Intelligent bidirectional multifunctional carrier and integrated automation system for material distribution and transportation
An automation system for an in vitro diagnostics environment includes a plurality of intelligent carriers that include onboard processing and navigation capabilities. A central management controller can communicate wirelessly with the carriers to direct the carriers to carry a fluid sample to testing stations along a track within the automation system. The carriers control local motion and navigate decision points, such as forks in the track, to reach the appropriate testing station independently. The carriers can utilize landmarks and distance encoding to reach destinations accurately and quickly, including, for example, within less than the time for a single operation cycle of an automated clinical analyzer.
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This application claims priority to U.S. provisional application Ser. No. 61/594,476 filed Feb. 3, 2012, which is incorporated herein by reference in its entirety.TECHNOLOGY FIELD
The present invention relates in general to an automation system for use in a laboratory environment and, more particularly to systems and methods for transporting patient samples for in vitro diagnostics in a clinical analyzer via active transport devices. Embodiments of the present invention are particularly well suited, but in no way limited, to independent carriers having an active direction and routing capabilities and/or autonomous motive mechanisms.BACKGROUND
In vitro diagnostics (IVD) allows labs to assist in the diagnosis of disease based on assays performed on patient fluid samples. IVD includes various types of analytical tests and assays related to patient diagnosis and therapy that can be performed by analysis of a liquid sample taken from a patient's bodily fluids, or abscesses. These assays are typically conducted with automated clinical chemistry analyzers (analyzers) onto which fluid containers, such as tubes or vials containing patient samples have been loaded. The analyzer extracts a liquid sample from the vial and combines the sample with various reagents in special reaction cuvettes or tubes (referred to generally as reaction vessels). In some conventional systems, a modular approach is used for analyzers. A lab automation system can shuttle samples between one sample processing module (module) and another module. Modules may include one or more stations, including sample handling stations and testing stations (e.g., a unit that can specialize in certain types of assays or can otherwise provide testing services to the larger analyzer), which may include immunoassay (IA) and clinical chemistry (CC) stations. Some traditional IVD automation track systems comprise systems that are designed to transport samples from one fully independent module to another standalone module. This allows different types of tests to be specialized in two different stations or allows two redundant stations to be linked to increase the volume of sample throughput available. These lab automation systems, however, are often bottlenecks in multi-station analyzers. Relatively speaking, traditional lab automation systems lack large degrees of intelligence or autonomy to allow samples to independently move between stations.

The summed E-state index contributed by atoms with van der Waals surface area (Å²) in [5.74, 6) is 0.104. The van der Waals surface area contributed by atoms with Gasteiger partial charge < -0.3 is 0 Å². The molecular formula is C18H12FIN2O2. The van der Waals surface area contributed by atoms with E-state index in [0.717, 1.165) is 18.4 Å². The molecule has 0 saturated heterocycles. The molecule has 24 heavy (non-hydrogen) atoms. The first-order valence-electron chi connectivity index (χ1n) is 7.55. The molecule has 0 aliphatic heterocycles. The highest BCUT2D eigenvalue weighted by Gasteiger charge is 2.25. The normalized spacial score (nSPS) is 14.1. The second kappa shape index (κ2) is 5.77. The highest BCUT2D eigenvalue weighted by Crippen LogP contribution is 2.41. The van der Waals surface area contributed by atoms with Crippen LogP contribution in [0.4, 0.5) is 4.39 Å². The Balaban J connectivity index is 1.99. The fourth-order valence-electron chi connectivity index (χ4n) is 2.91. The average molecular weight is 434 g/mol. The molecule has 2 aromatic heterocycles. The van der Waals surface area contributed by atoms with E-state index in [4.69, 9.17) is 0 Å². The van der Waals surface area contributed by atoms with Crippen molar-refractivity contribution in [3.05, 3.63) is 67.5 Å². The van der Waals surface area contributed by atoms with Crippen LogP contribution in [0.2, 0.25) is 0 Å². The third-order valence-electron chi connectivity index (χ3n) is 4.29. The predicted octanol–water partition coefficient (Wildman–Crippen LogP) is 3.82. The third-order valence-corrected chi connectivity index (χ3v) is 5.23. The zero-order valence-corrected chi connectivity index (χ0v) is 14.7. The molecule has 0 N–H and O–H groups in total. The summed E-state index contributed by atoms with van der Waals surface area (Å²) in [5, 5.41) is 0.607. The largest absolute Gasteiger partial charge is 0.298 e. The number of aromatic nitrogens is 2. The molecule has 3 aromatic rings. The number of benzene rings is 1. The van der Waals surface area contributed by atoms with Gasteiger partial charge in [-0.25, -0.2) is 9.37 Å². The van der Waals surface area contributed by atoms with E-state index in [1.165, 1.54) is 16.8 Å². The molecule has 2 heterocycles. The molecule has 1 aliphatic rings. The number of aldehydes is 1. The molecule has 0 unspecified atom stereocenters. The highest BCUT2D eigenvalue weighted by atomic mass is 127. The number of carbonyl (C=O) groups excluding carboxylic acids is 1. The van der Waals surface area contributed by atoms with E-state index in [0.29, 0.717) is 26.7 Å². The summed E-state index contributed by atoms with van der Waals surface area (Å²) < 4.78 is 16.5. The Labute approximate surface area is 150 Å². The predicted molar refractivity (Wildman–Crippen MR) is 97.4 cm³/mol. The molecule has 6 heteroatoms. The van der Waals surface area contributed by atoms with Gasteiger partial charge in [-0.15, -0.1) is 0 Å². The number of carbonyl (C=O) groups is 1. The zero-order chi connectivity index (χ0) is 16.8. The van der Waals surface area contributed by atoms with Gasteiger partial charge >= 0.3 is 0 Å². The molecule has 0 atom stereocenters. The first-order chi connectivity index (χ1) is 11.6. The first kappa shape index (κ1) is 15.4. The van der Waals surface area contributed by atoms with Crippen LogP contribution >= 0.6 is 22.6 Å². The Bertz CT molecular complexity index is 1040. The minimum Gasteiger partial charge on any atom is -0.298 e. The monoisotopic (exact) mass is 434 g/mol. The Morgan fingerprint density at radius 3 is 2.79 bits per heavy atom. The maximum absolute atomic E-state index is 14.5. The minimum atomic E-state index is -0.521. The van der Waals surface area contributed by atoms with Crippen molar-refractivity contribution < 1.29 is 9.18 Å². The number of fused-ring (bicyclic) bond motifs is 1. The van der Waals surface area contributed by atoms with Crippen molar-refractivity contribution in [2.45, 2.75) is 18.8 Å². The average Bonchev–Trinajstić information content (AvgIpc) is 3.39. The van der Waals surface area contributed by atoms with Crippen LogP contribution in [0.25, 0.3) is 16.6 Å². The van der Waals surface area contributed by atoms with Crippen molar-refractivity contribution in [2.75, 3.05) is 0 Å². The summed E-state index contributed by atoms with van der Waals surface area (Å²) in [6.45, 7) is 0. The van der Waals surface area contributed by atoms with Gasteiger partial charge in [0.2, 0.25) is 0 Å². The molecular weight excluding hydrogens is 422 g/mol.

In an exemplary prior art system, a friction track, much like a conveyor belt, shuttles individual carrier mechanisms, sometimes called pucks, or racks of containers between different stations. Samples may be stored in sample containers, such as test tubes that are placed into a puck by an operator or robot arm for transport between stations in an analyzer along the track. This friction track, however, can only move in one direction at a time and any samples on the track will move in the same direction at the same speed. When a sample needs to exit the friction track, gating/switching can be used to move individual pucks into offshoot paths. A drawback with this set up is that singulation must be used to control the direction of any given puck at each gate and switch. For example, if two pucks are near one another and only one puck should be redirected into an offshoot path, it becomes difficult to control a switch so that only one puck is moved into the offshoot path and ensure that the proper puck is pulled from the friction track. This has created the need in many prior art systems to have pucks stop at a gate so that individual pucks can be released and switched one at a time at each decision point on a track.